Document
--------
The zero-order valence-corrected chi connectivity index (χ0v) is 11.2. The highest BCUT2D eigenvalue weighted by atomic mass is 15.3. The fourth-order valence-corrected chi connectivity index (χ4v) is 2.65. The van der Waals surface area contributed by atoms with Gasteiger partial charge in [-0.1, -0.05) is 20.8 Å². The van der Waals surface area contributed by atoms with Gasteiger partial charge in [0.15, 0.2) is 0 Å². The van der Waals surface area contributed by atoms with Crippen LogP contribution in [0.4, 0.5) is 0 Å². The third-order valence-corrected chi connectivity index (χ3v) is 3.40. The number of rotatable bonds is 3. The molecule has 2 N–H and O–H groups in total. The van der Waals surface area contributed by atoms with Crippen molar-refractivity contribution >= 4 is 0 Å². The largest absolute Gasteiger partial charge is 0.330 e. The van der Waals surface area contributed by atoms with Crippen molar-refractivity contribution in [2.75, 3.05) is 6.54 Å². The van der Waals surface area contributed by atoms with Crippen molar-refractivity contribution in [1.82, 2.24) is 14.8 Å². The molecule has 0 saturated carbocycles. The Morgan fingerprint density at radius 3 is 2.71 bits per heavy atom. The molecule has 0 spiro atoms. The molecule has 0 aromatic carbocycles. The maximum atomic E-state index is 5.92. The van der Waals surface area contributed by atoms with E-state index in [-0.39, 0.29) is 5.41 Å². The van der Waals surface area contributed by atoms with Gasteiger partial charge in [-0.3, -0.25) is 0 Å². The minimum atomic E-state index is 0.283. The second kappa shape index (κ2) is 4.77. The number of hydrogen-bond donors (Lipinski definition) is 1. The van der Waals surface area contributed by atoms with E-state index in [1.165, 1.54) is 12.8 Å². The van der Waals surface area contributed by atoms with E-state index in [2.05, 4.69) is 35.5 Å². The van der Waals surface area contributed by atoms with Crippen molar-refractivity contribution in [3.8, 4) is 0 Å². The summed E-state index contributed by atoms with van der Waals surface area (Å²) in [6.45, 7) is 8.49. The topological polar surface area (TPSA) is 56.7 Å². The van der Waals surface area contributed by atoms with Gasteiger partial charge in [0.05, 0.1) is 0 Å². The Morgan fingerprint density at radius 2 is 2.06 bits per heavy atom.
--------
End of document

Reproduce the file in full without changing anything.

The zero-order valence-corrected chi connectivity index (χ0v) is 11.2. The highest BCUT2D eigenvalue weighted by atomic mass is 15.3. The fourth-order valence-corrected chi connectivity index (χ4v) is 2.65. The van der Waals surface area contributed by atoms with Gasteiger partial charge in [-0.1, -0.05) is 20.8 Å². The van der Waals surface area contributed by atoms with Gasteiger partial charge in [0.15, 0.2) is 0 Å². The van der Waals surface area contributed by atoms with Crippen LogP contribution in [0.4, 0.5) is 0 Å². The third-order valence-corrected chi connectivity index (χ3v) is 3.40. The number of rotatable bonds is 3. The molecule has 2 N–H and O–H groups in total. The van der Waals surface area contributed by atoms with Crippen molar-refractivity contribution >= 4 is 0 Å². The largest absolute Gasteiger partial charge is 0.330 e. The van der Waals surface area contributed by atoms with Crippen molar-refractivity contribution in [2.75, 3.05) is 6.54 Å². The van der Waals surface area contributed by atoms with Crippen molar-refractivity contribution in [1.82, 2.24) is 14.8 Å². The molecule has 0 saturated carbocycles. The Morgan fingerprint density at radius 3 is 2.71 bits per heavy atom. The molecule has 0 spiro atoms. The molecule has 0 aromatic carbocycles. The maximum atomic E-state index is 5.92. The van der Waals surface area contributed by atoms with E-state index in [-0.39, 0.29) is 5.41 Å². The van der Waals surface area contributed by atoms with Gasteiger partial charge in [-0.3, -0.25) is 0 Å². The minimum atomic E-state index is 0.283. The second kappa shape index (κ2) is 4.77. The number of hydrogen-bond donors (Lipinski definition) is 1. The van der Waals surface area contributed by atoms with E-state index in [1.165, 1.54) is 12.8 Å². The van der Waals surface area contributed by atoms with E-state index in [2.05, 4.69) is 35.5 Å². The van der Waals surface area contributed by atoms with Crippen molar-refractivity contribution in [3.8, 4) is 0 Å². The summed E-state index contributed by atoms with van der Waals surface area (Å²) in [6.45, 7) is 8.49. The topological polar surface area (TPSA) is 56.7 Å². The van der Waals surface area contributed by atoms with Gasteiger partial charge in [0.05, 0.1) is 0 Å². The Morgan fingerprint density at radius 2 is 2.06 bits per heavy atom.